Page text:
When Roger Boyle, 1st Earl of Orrery, wrote in 1654 about leading someone "down a back-stairs," he wasn’t referring to anything scandalous. He simply meant "down a secondary set of stairs at the back of a house." Just over a decade earlier, however, Boyle’s contemporary, Sir Edward Dering, had used the phrase "going up the back-stairs" in a figurative way to suggest a means of approach that was not entirely honest and upfront. The figurative use likely arose from the simple notion that the stairs at the rear of a building are less visible and thus allow for a certain degree of sneakiness. By 1663, backstairs was also being used adjectivally to describe something done furtively, often with an underhanded or sinister connotation.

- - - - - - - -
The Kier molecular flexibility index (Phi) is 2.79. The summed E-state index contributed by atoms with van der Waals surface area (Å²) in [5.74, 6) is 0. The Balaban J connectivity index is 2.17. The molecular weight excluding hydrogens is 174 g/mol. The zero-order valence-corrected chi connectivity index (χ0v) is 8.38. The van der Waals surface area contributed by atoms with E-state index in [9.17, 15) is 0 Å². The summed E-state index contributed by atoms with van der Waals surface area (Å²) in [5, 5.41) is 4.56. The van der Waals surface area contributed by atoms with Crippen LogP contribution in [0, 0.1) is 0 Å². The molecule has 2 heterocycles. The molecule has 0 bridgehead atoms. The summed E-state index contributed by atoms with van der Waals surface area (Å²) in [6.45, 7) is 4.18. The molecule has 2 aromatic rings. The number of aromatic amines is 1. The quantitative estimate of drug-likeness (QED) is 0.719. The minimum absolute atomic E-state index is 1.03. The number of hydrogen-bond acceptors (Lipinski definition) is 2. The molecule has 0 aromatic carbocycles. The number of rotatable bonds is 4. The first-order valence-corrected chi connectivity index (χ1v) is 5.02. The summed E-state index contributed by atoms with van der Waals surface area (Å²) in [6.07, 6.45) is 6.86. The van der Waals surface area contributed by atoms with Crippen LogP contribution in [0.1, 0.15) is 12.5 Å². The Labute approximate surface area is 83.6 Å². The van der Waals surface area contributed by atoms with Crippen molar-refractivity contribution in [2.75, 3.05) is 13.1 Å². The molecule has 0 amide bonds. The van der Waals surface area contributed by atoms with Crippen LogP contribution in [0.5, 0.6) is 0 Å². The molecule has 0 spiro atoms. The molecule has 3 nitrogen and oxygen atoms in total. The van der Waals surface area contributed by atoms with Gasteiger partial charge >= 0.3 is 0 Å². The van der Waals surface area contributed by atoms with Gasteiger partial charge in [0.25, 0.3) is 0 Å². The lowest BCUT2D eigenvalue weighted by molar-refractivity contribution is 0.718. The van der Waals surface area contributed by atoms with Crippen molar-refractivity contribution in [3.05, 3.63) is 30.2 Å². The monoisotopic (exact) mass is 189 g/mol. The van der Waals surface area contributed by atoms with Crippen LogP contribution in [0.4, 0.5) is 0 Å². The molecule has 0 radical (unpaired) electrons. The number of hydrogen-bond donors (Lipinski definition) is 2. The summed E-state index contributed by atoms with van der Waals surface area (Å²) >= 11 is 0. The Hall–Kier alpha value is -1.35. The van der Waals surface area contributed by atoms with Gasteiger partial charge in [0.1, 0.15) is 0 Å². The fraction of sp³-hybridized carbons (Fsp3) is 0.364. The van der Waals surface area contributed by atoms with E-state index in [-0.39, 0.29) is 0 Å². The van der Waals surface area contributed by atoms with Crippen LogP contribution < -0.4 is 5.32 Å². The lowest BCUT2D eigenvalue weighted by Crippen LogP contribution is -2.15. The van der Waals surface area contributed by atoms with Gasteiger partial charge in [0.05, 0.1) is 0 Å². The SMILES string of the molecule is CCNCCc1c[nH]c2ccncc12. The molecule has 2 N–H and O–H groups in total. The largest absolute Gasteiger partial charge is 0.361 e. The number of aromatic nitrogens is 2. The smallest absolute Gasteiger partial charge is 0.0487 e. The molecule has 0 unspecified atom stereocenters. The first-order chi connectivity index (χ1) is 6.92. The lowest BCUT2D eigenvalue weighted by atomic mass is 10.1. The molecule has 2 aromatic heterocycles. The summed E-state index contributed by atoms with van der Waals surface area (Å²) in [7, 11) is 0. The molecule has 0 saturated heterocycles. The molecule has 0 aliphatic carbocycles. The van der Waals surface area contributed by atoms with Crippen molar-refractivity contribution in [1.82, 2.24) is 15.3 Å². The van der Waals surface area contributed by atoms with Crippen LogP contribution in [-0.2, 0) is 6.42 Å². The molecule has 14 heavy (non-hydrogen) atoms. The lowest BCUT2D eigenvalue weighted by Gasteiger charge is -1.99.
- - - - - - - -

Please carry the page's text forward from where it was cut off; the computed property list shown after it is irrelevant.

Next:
Examples of backstairs in a Sentence
an influential Washington lobbyist who has been involved in a number of backstairs deals to limit regulation of financial institutions